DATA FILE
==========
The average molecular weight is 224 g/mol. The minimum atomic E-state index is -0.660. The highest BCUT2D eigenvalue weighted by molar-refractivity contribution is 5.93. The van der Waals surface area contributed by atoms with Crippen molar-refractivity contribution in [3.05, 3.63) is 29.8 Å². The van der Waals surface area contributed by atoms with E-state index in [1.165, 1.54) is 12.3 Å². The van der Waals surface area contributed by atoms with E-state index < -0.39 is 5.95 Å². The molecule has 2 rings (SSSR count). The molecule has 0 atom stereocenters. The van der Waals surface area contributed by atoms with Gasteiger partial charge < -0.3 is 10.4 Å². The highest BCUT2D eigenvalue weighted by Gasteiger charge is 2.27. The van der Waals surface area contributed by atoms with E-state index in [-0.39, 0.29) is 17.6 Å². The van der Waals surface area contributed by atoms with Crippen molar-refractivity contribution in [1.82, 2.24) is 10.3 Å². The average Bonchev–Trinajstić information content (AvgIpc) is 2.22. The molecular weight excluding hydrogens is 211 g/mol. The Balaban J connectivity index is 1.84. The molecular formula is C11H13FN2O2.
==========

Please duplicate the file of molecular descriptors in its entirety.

The average molecular weight is 224 g/mol. The minimum atomic E-state index is -0.660. The highest BCUT2D eigenvalue weighted by molar-refractivity contribution is 5.93. The van der Waals surface area contributed by atoms with Crippen molar-refractivity contribution in [3.05, 3.63) is 29.8 Å². The van der Waals surface area contributed by atoms with E-state index in [1.165, 1.54) is 12.3 Å². The van der Waals surface area contributed by atoms with E-state index < -0.39 is 5.95 Å². The molecule has 2 rings (SSSR count). The molecule has 0 atom stereocenters. The van der Waals surface area contributed by atoms with Gasteiger partial charge < -0.3 is 10.4 Å². The highest BCUT2D eigenvalue weighted by Gasteiger charge is 2.27. The van der Waals surface area contributed by atoms with E-state index in [-0.39, 0.29) is 17.6 Å². The van der Waals surface area contributed by atoms with Crippen molar-refractivity contribution in [1.82, 2.24) is 10.3 Å². The average Bonchev–Trinajstić information content (AvgIpc) is 2.22. The molecular weight excluding hydrogens is 211 g/mol. The Balaban J connectivity index is 1.84. The molecular formula is C11H13FN2O2.